Commentary: What Is The Point Of Prison?
Chad Flanders May 6, 2014
The saga of Mike Anderson, a man convicted of armed robbery 13 years ago and amazingly never put in prison (except for a few months at the time he should have been released), is seemingly at an end. A circuit judge decided that making
sentence would “serve no purpose” and released him to live the rest of his life
a free man. Anderson
The series of events raises troubling questions on the front end of the
justice system: How could a person guilty of a serious crime be able to escape
punishment without anyone noticing? Missouri
But it also raises important questions about the point of punishing people with prison.
From all available evidence, the Mike Anderson who was not in prison for 13 years led an exemplary life. He married, had kids, started a business, and paid his taxes. He fully rehabilitated himself. Indeed, his behavior after his conviction was crucial in the judge’s decision to let him go. Punishing him wouldn’t do him or society any good.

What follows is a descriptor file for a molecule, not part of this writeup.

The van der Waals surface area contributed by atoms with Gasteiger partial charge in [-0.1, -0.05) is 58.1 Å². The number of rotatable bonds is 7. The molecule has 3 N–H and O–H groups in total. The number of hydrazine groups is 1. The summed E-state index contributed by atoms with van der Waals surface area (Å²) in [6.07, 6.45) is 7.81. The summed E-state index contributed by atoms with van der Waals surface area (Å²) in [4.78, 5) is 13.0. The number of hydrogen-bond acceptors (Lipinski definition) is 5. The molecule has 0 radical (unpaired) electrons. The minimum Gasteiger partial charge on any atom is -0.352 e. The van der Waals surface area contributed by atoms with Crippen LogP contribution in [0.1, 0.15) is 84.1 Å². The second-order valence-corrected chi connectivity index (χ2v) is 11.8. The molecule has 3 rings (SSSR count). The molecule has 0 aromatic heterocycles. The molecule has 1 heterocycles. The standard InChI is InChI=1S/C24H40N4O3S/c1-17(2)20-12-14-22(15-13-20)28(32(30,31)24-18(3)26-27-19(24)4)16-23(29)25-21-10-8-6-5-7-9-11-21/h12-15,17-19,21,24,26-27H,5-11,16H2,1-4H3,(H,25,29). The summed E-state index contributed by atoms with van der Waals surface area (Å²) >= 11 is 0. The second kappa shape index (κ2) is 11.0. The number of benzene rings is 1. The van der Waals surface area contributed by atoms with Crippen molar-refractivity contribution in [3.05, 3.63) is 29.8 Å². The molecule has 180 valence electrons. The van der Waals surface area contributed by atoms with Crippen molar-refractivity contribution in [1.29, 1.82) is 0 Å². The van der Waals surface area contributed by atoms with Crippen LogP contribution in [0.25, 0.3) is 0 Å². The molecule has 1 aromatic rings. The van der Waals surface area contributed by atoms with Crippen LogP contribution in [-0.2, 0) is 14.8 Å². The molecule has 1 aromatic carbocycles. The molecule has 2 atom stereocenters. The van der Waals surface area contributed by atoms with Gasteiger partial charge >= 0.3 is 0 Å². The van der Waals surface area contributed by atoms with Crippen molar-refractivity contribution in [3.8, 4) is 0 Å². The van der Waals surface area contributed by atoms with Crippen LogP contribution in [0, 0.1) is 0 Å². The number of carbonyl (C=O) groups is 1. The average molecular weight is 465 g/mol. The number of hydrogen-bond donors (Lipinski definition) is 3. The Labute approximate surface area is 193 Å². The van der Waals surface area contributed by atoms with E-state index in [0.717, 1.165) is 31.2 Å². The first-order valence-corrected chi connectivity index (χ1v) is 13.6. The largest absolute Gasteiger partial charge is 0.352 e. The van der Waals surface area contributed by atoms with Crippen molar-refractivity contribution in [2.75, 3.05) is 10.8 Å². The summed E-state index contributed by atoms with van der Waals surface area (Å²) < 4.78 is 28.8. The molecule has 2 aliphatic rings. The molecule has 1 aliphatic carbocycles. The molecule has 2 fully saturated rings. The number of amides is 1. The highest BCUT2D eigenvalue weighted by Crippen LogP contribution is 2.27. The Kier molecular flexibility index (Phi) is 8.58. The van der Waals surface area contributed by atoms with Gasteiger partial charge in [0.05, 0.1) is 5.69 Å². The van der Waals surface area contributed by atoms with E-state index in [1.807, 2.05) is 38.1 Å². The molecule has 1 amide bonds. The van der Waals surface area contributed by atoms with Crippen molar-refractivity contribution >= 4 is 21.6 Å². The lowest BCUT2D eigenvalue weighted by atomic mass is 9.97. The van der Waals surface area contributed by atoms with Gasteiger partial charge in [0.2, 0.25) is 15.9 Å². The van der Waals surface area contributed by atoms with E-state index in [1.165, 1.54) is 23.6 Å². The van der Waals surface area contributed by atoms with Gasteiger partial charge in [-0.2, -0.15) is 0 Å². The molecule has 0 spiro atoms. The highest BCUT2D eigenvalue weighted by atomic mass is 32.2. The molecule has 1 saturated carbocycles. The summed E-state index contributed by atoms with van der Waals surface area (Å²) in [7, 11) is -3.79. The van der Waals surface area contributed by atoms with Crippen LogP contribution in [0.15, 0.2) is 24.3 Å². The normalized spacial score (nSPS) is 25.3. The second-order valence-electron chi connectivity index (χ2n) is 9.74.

We don’t know how
would have fared in prison; thankfully. Anderson
doesn’t have to know, either. Maybe he would have also led an exemplary life as
an inmate. Some inmates do. But many inmates do not. Anderson
We do know that sending people to prison very often doesn’t make them better, it makes them worse. In 2011, the
released a study
on recidivism rates in the 50 states. Pew
had the third highest re-offense rate in the country, with well more than half
(54.4 percent) of those imprisoned committing new crimes upon release and
returning to prison. Again, we don’t know what would have happened had Mike
Anderson gone to prison for 13 years and been released. But we know he would be
at a high risk of reoffending. Missouri